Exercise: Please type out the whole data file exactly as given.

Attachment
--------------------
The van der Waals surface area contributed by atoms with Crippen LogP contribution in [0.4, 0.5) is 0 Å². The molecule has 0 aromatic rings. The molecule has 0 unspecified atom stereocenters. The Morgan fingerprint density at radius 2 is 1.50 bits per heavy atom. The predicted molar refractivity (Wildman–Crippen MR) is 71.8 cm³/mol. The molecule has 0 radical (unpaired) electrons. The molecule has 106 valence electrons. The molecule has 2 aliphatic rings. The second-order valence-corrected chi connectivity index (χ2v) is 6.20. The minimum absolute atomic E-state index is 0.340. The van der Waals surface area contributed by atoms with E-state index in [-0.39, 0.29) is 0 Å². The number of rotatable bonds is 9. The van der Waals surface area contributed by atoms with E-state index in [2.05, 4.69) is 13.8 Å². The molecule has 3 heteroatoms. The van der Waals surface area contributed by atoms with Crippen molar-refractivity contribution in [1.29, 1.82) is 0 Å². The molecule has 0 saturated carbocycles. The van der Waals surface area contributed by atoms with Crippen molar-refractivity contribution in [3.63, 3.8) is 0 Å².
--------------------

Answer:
The van der Waals surface area contributed by atoms with Crippen LogP contribution in [0.4, 0.5) is 0 Å². The molecule has 0 aromatic rings. The molecule has 0 unspecified atom stereocenters. The Morgan fingerprint density at radius 2 is 1.50 bits per heavy atom. The predicted molar refractivity (Wildman–Crippen MR) is 71.8 cm³/mol. The molecule has 0 radical (unpaired) electrons. The molecule has 106 valence electrons. The molecule has 2 aliphatic rings. The second-order valence-corrected chi connectivity index (χ2v) is 6.20. The minimum absolute atomic E-state index is 0.340. The van der Waals surface area contributed by atoms with E-state index in [-0.39, 0.29) is 0 Å². The number of rotatable bonds is 9. The van der Waals surface area contributed by atoms with E-state index in [2.05, 4.69) is 13.8 Å². The molecule has 3 heteroatoms. The van der Waals surface area contributed by atoms with Crippen molar-refractivity contribution in [1.29, 1.82) is 0 Å². The molecule has 0 saturated carbocycles. The van der Waals surface area contributed by atoms with Crippen molar-refractivity contribution in [3.63, 3.8) is 0 Å².